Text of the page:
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Aug 26, 2018

Mexico poised to reach NAFTA deal with U.S. as soon as Monday, sources say I The Globe and Mail

Eric Martin and Jennifer Jacobs

Mexico's incoming trade negotiator says the United States has softened its contentious demand for a NAFTA 'sunset clause' while President Donald Trump tweets that the United States could reach a 'big trrade agreement' with Mexico imminently. Reuters
The United States and Mexico are close to resolving bilateral differences on the North American free-trade agreement and may wrap up as soon as Monday, according to three people familiar with the talks’ progress, clearing the way for Canada to possibly return to talks to update the three-nation trade pact.
The U.S. and Mexico achieved significant breakthroughs in the past several days on the critical issues of automobiles and energy, according to the sources, who asked not to be named because they were discussing talks held in private.
U.S. President Donald Trump said Saturday on Twitter that the U.S. could have a “big Trade Agreement” with its southern neighbor soon. The terms of any deal struck by U.S. trade representative Robert Lighthizer would need Mr. Trump’s final approval.
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Talks continued Sunday at the U.S. trade representative’s offices in Washington. Arriving at the meeting, Mexican Economy Minister Ildefonso Guajardo was upbeat.
“The story of these types of things is always defined in the final minute, and I would say that we’re practically into the final hours of this negotiation,” Mr. Guajardo told reporters.
“We’ll see clearly how things advance today. It’s going to be a long day. We have twelve hours, and midnight also counts. We’ll do everything possible to try to land a deal,” he said.
Asked about a potential deal on Monday, he said: “That’s why we’re here; to make our best effort. We need at minimum a week to work with Canada as well. We’ll try to finish as soon as possible.”
It remains unclear how U.S. and Mexican negotiators would make public the completion of work on their bilateral issues, given that Mr. Guajardo has signalled that Mexico won’t make an announcement on NAFTA until Canada also signs on to a new deal.
White House press secretary Sarah Huckabee Sanders said Sunday morning that the administration has “no announcements or anything finalized at this time.”
The administrations of Mr. Trump and Mexico’s Enrique Pena Nieto have been working for five weeks to resolve their bilateral issues so Canada can rejoin the talks to update the decades-old trade pact. The United States and Mexico are pushing for an agreement this month that would give the countries time to sign the pact before Mexican president-elect Andres Manuel Lopez Obrador takes office in December.
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A Canadian official declined to comment and referred back to remarks last week from Prime Minister Justin Trudeau, who said he was encouraged by optimism coming from the United States and Mexico but won’t sign just any deal.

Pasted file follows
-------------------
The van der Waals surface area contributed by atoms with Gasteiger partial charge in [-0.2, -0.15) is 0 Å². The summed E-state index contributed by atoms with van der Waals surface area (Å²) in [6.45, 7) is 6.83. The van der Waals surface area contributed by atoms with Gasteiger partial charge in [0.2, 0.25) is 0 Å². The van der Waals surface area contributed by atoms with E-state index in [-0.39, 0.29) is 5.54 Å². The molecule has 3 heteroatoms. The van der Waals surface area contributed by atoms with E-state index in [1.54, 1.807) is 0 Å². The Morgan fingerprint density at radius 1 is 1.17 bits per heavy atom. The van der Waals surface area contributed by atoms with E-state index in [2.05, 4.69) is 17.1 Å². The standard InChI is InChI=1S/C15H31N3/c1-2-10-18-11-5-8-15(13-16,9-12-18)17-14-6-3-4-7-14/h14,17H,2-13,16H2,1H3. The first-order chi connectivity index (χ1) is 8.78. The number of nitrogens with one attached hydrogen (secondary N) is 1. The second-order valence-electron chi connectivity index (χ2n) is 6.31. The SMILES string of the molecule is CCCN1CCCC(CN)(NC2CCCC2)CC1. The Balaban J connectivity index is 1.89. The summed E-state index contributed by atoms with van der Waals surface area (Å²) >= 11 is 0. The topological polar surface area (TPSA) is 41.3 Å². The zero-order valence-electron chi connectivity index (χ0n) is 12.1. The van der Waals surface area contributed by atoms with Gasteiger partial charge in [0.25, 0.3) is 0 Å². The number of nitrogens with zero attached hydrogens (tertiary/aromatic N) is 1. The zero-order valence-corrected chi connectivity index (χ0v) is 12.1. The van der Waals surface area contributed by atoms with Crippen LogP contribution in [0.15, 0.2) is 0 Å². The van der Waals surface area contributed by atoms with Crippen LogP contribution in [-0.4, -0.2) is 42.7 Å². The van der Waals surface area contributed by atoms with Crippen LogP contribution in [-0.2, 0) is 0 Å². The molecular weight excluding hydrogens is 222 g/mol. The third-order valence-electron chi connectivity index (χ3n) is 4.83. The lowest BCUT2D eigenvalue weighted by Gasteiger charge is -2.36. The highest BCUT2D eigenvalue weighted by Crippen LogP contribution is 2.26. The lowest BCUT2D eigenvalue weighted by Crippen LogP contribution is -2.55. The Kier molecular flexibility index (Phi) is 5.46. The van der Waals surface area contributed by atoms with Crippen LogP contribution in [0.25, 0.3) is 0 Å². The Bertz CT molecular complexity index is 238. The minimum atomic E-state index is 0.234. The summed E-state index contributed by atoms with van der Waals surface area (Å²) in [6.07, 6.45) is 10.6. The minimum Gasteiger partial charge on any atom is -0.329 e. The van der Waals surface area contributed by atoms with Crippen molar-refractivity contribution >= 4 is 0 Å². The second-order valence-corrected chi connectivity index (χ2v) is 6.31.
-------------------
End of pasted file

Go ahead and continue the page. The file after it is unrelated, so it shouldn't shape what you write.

On Saturday,Mr. Lopez Obrador’s envoy Jesus Seade told reporters that Mexico and the United States have resolved concerns that the deal had too many restrictions on how the next government can treat foreign oil companies investing in Mexico.
Mr. Guajardo termed Saturday an “important day” for the negotiations heading into the meeting; neither Mr. Seade nor Mr. Guajardo commented when they emerged some hours later.
The U.S. and Mexico in recent weeks had largely focused on the thorny issue of car manufacturing, as the Trump administration pushes for a deal that would boost factory jobs in the United States. The U.S. negotiators have proposed tightening regional content requirements for car production and having a certain percentage of a car manufactured by higher-paid workers.
While a U.S. proposal to increase tariffs on cars imported from Mexico that don’t meet stricter new content rules was a sticking point as recently as last week, that issue appeared to be resolved by Thursday.
The U.S. agreed to keep the 2.5-per-cent tariff currently applied under World Trade Organization rules if the cars are made at factories that already exist, according to two people familiar with the plans, who asked not to be named discussing private negotiations.
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That would leave open the possibility that cars that don’t meet the rules and are built at new plants could face tariffs of 20 per cent to 25 per cent, pending the results of a Section 232 national security investigation that Mr. Trump ordered in May, the sources said.
While Mr. Trump has floated the idea of negotiating bilateral trade accords -- finalizing one with Mexico before moving on to Canada -- both Mexico and Canada have said they want to keep a three-nation deal.

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